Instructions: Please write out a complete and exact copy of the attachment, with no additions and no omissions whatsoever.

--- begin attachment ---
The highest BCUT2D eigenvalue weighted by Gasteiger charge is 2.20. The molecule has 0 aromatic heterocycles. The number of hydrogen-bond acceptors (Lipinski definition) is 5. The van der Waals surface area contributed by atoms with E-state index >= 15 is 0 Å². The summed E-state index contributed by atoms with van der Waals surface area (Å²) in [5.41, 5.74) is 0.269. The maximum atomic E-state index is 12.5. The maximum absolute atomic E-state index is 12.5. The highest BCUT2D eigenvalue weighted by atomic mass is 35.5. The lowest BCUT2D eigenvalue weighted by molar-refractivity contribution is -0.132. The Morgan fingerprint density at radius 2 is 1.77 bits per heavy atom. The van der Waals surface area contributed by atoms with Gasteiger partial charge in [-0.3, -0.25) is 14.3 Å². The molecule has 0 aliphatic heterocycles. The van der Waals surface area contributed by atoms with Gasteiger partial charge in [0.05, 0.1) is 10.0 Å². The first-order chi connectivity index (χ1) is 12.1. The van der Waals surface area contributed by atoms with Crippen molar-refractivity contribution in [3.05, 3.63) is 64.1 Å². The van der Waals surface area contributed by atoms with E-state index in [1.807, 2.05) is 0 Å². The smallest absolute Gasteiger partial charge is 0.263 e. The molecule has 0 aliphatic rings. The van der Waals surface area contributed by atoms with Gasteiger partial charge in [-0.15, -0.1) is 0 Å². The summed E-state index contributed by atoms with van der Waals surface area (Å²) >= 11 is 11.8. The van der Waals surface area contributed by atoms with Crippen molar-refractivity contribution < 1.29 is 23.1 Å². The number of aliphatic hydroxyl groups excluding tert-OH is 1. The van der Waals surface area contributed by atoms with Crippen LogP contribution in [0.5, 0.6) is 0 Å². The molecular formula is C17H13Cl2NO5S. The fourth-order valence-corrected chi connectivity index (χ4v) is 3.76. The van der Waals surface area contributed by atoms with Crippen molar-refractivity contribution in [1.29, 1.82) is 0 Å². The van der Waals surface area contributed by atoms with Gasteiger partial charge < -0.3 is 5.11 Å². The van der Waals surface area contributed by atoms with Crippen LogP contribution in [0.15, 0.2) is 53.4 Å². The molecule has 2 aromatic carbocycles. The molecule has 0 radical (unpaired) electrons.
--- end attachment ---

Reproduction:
The highest BCUT2D eigenvalue weighted by Gasteiger charge is 2.20. The molecule has 0 aromatic heterocycles. The number of hydrogen-bond acceptors (Lipinski definition) is 5. The van der Waals surface area contributed by atoms with E-state index >= 15 is 0 Å². The summed E-state index contributed by atoms with van der Waals surface area (Å²) in [5.41, 5.74) is 0.269. The maximum atomic E-state index is 12.5. The maximum absolute atomic E-state index is 12.5. The highest BCUT2D eigenvalue weighted by atomic mass is 35.5. The lowest BCUT2D eigenvalue weighted by molar-refractivity contribution is -0.132. The Morgan fingerprint density at radius 2 is 1.77 bits per heavy atom. The van der Waals surface area contributed by atoms with Gasteiger partial charge in [-0.3, -0.25) is 14.3 Å². The molecule has 0 aliphatic heterocycles. The van der Waals surface area contributed by atoms with Gasteiger partial charge in [0.05, 0.1) is 10.0 Å². The first-order chi connectivity index (χ1) is 12.1. The van der Waals surface area contributed by atoms with Crippen molar-refractivity contribution in [3.05, 3.63) is 64.1 Å². The van der Waals surface area contributed by atoms with E-state index in [1.807, 2.05) is 0 Å². The smallest absolute Gasteiger partial charge is 0.263 e. The molecule has 0 aliphatic rings. The van der Waals surface area contributed by atoms with Gasteiger partial charge in [-0.15, -0.1) is 0 Å². The summed E-state index contributed by atoms with van der Waals surface area (Å²) >= 11 is 11.8. The van der Waals surface area contributed by atoms with Crippen molar-refractivity contribution < 1.29 is 23.1 Å². The number of aliphatic hydroxyl groups excluding tert-OH is 1. The van der Waals surface area contributed by atoms with Crippen LogP contribution in [0.5, 0.6) is 0 Å². The molecular formula is C17H13Cl2NO5S. The fourth-order valence-corrected chi connectivity index (χ4v) is 3.76. The van der Waals surface area contributed by atoms with Crippen molar-refractivity contribution in [1.29, 1.82) is 0 Å². The van der Waals surface area contributed by atoms with Gasteiger partial charge < -0.3 is 5.11 Å². The van der Waals surface area contributed by atoms with Crippen LogP contribution in [0.15, 0.2) is 53.4 Å². The molecule has 2 aromatic carbocycles. The molecule has 0 radical (unpaired) electrons.